Medicare for All or Medicare at 50? Expansion of Medicare and Medicaid, Part 1

Medicare at 50 is a bill currently making its way through Congress that would allow anyone over 50 to buy into Medicare. Proponents of the bill want people between the ages of 50 and 65 to be able to purchase a private Medicare health insurance plan and obtain the same tax credits and cost-sharing subsidies as those offered under the Affordable Healthcare Act.

Medicare is a national health insurance program for Americans 65 and older that helps individuals pay for medical care and treatment, including hospitalizations, nursing home care, prescription drugs, and medical supplies and equipment, among others, as they age and retire. Medicare is not free. Seniors pay an annual deductible and are responsible for co-payments and part of their prescription bill.

By and large Americans, of all ages and political denominations, are worried about the availability and affordability of healthcare services. Individuals able to retire are postponing retirement in order to maintain employer sponsored healthcare. Especially if there is a spouse suffering from a chronic illness, the working spouse may need to maintain an employer-sponsored health insurance plan to keep a younger spouse insured.

According to the New York Times, there are at least 10 major proposals, including the Medicare at 50 bill discussed above, to expand Medicare and Medicaid health insurance coverage.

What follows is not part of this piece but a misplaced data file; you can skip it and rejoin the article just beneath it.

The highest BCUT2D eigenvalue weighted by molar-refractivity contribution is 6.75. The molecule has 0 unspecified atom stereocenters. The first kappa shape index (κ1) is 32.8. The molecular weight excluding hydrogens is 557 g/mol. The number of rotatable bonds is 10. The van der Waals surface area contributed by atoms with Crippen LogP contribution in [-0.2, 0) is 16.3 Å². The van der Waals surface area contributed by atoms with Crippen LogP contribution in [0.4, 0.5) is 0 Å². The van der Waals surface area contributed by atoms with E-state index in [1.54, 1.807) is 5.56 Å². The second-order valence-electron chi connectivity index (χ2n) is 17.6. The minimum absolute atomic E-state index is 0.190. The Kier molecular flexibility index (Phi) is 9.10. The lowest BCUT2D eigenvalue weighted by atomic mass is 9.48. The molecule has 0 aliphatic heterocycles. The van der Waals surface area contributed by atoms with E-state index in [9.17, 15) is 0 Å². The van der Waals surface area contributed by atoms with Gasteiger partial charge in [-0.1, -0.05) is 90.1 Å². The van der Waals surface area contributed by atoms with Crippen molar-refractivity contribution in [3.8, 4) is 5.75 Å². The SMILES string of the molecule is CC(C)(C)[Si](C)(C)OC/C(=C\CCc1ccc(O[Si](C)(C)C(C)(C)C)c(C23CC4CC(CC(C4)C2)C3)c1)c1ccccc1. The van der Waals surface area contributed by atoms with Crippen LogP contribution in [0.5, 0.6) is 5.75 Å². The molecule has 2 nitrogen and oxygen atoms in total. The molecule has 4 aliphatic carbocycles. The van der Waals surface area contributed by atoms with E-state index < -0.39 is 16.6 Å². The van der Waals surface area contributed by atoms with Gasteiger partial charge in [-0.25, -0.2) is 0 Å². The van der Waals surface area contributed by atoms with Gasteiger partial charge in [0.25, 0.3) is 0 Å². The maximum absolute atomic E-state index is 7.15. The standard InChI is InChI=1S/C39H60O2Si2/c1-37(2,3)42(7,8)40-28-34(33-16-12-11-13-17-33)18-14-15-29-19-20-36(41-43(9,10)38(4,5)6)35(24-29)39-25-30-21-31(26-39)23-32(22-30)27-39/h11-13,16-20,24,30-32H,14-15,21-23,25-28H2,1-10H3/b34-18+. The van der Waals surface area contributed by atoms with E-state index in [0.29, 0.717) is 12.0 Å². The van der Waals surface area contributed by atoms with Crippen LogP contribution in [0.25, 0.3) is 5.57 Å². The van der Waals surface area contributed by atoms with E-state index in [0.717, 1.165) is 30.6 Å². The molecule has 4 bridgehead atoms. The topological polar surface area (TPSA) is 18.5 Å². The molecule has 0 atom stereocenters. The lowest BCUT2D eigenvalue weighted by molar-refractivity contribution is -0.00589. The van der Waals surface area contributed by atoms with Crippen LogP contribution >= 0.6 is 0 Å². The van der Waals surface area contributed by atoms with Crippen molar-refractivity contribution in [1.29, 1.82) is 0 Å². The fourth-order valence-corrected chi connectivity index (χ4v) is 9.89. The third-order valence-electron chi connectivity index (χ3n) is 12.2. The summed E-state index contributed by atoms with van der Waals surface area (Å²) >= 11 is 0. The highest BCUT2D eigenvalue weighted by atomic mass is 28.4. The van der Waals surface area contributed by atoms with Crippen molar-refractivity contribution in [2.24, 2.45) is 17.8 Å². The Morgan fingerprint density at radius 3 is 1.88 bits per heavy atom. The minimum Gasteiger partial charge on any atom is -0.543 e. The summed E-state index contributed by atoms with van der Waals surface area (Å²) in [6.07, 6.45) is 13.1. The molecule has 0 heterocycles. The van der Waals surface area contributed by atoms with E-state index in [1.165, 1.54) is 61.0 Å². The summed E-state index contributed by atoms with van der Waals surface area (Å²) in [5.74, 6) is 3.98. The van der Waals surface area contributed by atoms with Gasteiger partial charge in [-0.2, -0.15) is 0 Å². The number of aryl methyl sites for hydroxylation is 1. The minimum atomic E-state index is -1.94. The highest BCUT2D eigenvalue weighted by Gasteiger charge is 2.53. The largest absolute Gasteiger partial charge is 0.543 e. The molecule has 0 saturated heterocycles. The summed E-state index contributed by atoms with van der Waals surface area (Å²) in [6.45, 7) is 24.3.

Medicaid is a joint federal and state program that provides health care insurance for individuals with low income. Each state has their own version of Medicaid. There is no age minimum to obtain Medicaid, so long as the individual’s income and assets are under a certain threshold. Medicaid covers children, pregnant women, parents of eligible children, and people with disabilities. Older Americans, with limited financial assets or long-term health care needs, also qualify for and use Medicaid to supplement Medicare coverage in lieu of purchasing additional Medicare Part C or D coverage, which requires the payment of additional premiums, copayments, and possible deductibles before medical care and treatment is covered.

We start the series by discussing the two ideas that are receiving the greatest amount of attention. Below is a list and brief description of the proposals being considered by Congress.

  •        Medicare for All is a set of bills before the Senate and House that would provide every American, regardless of age or financial circumstances, with government paid health insurance. This option would eliminate employer-sponsored health care insurance. The most contentious of the proposals, this option would require a complete overhaul of the healthcare insurance industry. Among the proposals on the table is expanding Medicare coverage to include vision, dental, or prescription drugs benefits.
  •       Medicare and Medicaid Buy-ins proposals before the Senate, would allow individuals to purchase Medicare or Medicaid privately and benefit from cost-savings of shared premiums and costs of medical services. This proposal is trying to attract individuals age 50 and older or those that have not been able to receive healthcare insurance through the Affordable Care Act.

Both the Medicare for All and Medicare and Medicaid Buy-in proposals would eliminate monthly premiums, copayments, and deductibles before coverage kicks in. There is a slight cost for prescription medications, with an annual cap of $200 in out of pocket expenses for insured people.

Check our next post for more on this topic.  

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